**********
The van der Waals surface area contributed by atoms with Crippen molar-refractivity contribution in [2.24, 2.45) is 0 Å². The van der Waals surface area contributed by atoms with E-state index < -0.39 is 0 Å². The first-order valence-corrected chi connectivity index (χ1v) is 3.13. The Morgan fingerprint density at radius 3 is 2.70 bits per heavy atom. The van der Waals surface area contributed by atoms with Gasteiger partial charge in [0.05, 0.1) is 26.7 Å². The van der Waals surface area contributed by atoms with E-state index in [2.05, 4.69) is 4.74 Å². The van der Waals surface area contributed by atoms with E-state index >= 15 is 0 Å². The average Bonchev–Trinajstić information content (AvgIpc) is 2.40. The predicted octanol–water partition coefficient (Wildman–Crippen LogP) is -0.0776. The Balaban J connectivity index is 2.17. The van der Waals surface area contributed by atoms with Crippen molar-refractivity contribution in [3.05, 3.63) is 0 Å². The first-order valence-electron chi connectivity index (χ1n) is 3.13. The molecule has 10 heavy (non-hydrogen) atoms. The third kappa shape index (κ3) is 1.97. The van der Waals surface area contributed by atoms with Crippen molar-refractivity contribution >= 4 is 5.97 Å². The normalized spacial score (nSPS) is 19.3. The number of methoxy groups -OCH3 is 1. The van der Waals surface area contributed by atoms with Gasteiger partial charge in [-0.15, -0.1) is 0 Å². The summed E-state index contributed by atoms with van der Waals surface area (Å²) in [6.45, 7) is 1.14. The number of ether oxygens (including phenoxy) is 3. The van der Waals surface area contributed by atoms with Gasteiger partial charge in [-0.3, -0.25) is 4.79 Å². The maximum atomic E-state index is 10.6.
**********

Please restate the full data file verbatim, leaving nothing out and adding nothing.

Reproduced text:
The van der Waals surface area contributed by atoms with Crippen molar-refractivity contribution in [2.24, 2.45) is 0 Å². The van der Waals surface area contributed by atoms with E-state index < -0.39 is 0 Å². The first-order valence-corrected chi connectivity index (χ1v) is 3.13. The Morgan fingerprint density at radius 3 is 2.70 bits per heavy atom. The van der Waals surface area contributed by atoms with Gasteiger partial charge in [0.05, 0.1) is 26.7 Å². The van der Waals surface area contributed by atoms with E-state index in [2.05, 4.69) is 4.74 Å². The van der Waals surface area contributed by atoms with E-state index >= 15 is 0 Å². The average Bonchev–Trinajstić information content (AvgIpc) is 2.40. The predicted octanol–water partition coefficient (Wildman–Crippen LogP) is -0.0776. The Balaban J connectivity index is 2.17. The van der Waals surface area contributed by atoms with Crippen molar-refractivity contribution in [3.05, 3.63) is 0 Å². The first-order valence-electron chi connectivity index (χ1n) is 3.13. The molecule has 10 heavy (non-hydrogen) atoms. The third kappa shape index (κ3) is 1.97. The van der Waals surface area contributed by atoms with Crippen molar-refractivity contribution >= 4 is 5.97 Å². The normalized spacial score (nSPS) is 19.3. The number of methoxy groups -OCH3 is 1. The van der Waals surface area contributed by atoms with Gasteiger partial charge in [-0.15, -0.1) is 0 Å². The summed E-state index contributed by atoms with van der Waals surface area (Å²) in [6.45, 7) is 1.14. The number of ether oxygens (including phenoxy) is 3. The van der Waals surface area contributed by atoms with Gasteiger partial charge in [-0.3, -0.25) is 4.79 Å². The maximum atomic E-state index is 10.6.